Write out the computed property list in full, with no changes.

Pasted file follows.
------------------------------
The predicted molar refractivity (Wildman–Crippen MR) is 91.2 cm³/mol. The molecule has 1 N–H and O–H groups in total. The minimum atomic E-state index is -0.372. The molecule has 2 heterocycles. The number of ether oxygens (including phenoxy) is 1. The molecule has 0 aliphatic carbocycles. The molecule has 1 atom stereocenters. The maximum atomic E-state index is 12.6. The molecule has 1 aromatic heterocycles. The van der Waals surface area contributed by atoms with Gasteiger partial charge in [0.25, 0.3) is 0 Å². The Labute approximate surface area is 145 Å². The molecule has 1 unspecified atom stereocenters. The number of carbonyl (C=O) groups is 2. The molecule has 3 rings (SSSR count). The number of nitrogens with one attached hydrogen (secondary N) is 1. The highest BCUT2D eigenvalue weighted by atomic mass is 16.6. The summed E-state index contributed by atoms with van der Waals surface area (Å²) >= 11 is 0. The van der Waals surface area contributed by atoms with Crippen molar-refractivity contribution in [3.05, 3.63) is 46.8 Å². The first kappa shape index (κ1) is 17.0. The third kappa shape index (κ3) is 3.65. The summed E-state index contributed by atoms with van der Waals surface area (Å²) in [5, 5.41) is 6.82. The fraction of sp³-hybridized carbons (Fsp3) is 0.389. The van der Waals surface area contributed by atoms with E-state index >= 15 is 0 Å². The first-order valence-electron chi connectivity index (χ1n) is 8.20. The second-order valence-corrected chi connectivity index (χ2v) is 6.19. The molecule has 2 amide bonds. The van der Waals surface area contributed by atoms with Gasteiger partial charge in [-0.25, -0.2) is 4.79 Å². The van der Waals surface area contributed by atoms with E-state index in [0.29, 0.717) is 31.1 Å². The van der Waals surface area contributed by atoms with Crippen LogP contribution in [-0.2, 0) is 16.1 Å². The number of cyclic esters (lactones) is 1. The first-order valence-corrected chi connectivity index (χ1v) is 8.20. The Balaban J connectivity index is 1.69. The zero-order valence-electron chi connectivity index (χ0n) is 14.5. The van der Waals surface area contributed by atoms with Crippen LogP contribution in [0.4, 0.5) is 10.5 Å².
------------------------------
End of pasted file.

The predicted molar refractivity (Wildman–Crippen MR) is 91.2 cm³/mol. The molecule has 1 N–H and O–H groups in total. The minimum atomic E-state index is -0.372. The molecule has 2 heterocycles. The number of ether oxygens (including phenoxy) is 1. The molecule has 0 aliphatic carbocycles. The molecule has 1 atom stereocenters. The maximum atomic E-state index is 12.6. The molecule has 1 aromatic heterocycles. The van der Waals surface area contributed by atoms with Gasteiger partial charge in [0.25, 0.3) is 0 Å². The Labute approximate surface area is 145 Å². The molecule has 1 unspecified atom stereocenters. The number of carbonyl (C=O) groups is 2. The molecule has 3 rings (SSSR count). The number of nitrogens with one attached hydrogen (secondary N) is 1. The highest BCUT2D eigenvalue weighted by atomic mass is 16.6. The summed E-state index contributed by atoms with van der Waals surface area (Å²) >= 11 is 0. The van der Waals surface area contributed by atoms with Crippen molar-refractivity contribution in [3.05, 3.63) is 46.8 Å². The first kappa shape index (κ1) is 17.0. The third kappa shape index (κ3) is 3.65. The summed E-state index contributed by atoms with van der Waals surface area (Å²) in [5, 5.41) is 6.82. The fraction of sp³-hybridized carbons (Fsp3) is 0.389. The van der Waals surface area contributed by atoms with E-state index >= 15 is 0 Å². The first-order valence-electron chi connectivity index (χ1n) is 8.20. The second-order valence-corrected chi connectivity index (χ2v) is 6.19. The molecule has 2 amide bonds. The van der Waals surface area contributed by atoms with Gasteiger partial charge in [-0.25, -0.2) is 4.79 Å². The van der Waals surface area contributed by atoms with E-state index in [0.29, 0.717) is 31.1 Å². The van der Waals surface area contributed by atoms with Crippen LogP contribution in [-0.2, 0) is 16.1 Å². The number of cyclic esters (lactones) is 1. The first-order valence-corrected chi connectivity index (χ1v) is 8.20. The Balaban J connectivity index is 1.69. The zero-order valence-electron chi connectivity index (χ0n) is 14.5. The van der Waals surface area contributed by atoms with Crippen LogP contribution in [0.4, 0.5) is 10.5 Å².